This is a guest blog post by Robert Woo, Marketing Manager at InsightSquared.
This little red rider is our CEO’s Vespa. It’s usually parked in front of our office in the VIP spot (that’s about 2×3 feet) right in front of our office doors. When questioned about his scooter, and he is questioned quite a bit since we are based in New England with all its wonderful weather, his response is usually the same:
“It’s compact, speedy and agile. It’s awesome.”
It’s a great description of our own business (we’re definitely still a start up) and many of our customers’ businesses as well since we have clients as small as one-person firms. A lot of businesses are in a hurry to grow into behemoths, and while everyone wants to be the next Apple or Google, there are advantages of being a smaller company. Agility, as touted by our CEO about his Vespa, is one of the main benefits of being small. So how can you take advantage of being a smaller recruiting firm?
1. Idea to Execution in Hours
Large companies move slower. There are a lot of checks and balances, due-diligence, and egos to take into consideration when making large changes. A small business usually doesn’t have those limitations. Decision-makers are on hand to take an idea and run with it so campaigns are often set live within hours, rather than the days it might take to go from brainstorming to proposal to approval to execution.
One of our clients saw that their data quality score was below what they would have liked. Since a high data quality score is the root of good analytics, they wanted it to be a priority to get fixed. So incredibly, they put an all-hands-on-deck effort to fix the errors we helped flag. In a matter of a month, they went from 60% to nearly data-error free.
Could a large firm do something like this? It would take a herculean effort. A small firm can make things happen and reap the benefits faster than their big brothers.
2. A Limited Data Set to Sift Through
If you’ve got a drawer full of black and white socks, you’ll choose the pair you need in half a second. If you’ve got every color in the rainbow you’ll find yourself taking longer and longer to make a decision. This “paralysis by analysis” is well documented in The Paradox of Choice by psychologist Barry Schwartz.
Large recruiting firms often have so much historical “Big Data” that they find it difficult to parse the noise from the metrics that actually matter. As a smaller firm, especially if you’re just starting your business, you have the luxury of picking and choosing what Key Performance Indicators (KPIs) to pay attention to.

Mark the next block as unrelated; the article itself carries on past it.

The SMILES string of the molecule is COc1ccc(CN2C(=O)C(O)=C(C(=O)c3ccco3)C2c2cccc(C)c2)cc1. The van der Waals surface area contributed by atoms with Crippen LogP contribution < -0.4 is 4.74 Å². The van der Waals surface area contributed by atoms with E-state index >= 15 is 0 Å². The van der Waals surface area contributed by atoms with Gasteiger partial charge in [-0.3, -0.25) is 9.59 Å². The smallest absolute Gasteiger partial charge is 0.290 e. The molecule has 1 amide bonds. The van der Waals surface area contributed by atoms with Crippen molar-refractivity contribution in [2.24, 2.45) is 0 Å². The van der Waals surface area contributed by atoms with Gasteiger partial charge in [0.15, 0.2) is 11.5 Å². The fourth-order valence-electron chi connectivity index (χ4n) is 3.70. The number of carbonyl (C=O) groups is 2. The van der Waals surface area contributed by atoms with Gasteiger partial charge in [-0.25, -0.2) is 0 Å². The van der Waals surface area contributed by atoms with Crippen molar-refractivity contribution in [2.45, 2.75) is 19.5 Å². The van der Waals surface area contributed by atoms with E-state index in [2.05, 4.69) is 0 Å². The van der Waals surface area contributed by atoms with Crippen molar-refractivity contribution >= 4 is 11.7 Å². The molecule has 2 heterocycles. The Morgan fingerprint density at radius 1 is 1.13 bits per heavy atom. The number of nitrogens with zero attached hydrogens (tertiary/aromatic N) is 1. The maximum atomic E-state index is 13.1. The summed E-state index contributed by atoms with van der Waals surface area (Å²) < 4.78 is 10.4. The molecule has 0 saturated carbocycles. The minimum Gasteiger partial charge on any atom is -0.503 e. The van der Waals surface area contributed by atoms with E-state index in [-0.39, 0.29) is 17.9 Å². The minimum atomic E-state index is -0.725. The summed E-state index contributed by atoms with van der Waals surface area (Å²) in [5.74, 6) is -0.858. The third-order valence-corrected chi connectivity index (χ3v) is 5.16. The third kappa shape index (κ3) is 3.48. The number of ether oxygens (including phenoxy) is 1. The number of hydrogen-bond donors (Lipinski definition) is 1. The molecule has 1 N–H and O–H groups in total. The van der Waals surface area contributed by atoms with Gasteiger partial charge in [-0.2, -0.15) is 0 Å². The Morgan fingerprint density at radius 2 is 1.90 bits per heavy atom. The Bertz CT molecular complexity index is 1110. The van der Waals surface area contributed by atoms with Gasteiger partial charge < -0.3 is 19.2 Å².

Simple way to put this idea into practice: track which Activity Ratios historically translate to Placements made. Do Calls:Placements matter more than Emails:Placements? In other words, does higher call volume matter or higher email volume? One should win out (usually calls) and you can eliminate tracking Emails sent as a KPI.
3. Switch Focus to What Works
As most will attest, the largest benefit of being a small company is the ability to quickly switch directions. If something works in Marketing, Sales, or whatever else, those lessons can be applied across the board rapidly. If a recruiter has a killer month, his/her methodology can be quickly taught to the team. The ability to switch focus and fail quickly is the best advantage your small firm has.
Let’s say you run an efficiency report (simplistically, Bookings divided by Total Activities in a given period of time) on your clients and you see this:
Turns out Walgreen was middle-of-the-pack in total bookings, but a stand out in efficiency. What if you switched your best efforts to work on this client? With that efficiency, increased effort should result in a slew of placements being made on Walgreen. This is basically low-hanging fruit, and it’s hard to imagine larger companies being able to take advantage of this sort of information quickly. Meanwhile, a smaller firm can make the switch that same day.
Don’t be in a hurry to grow up so fast. Enjoy the benefits that come with being a smaller firm.
Excellent post Robert. Thank you. The 2 things I take away are your 3 point ‘operational definition’ of Agility and the importance in each case that analysis of data collected well is important.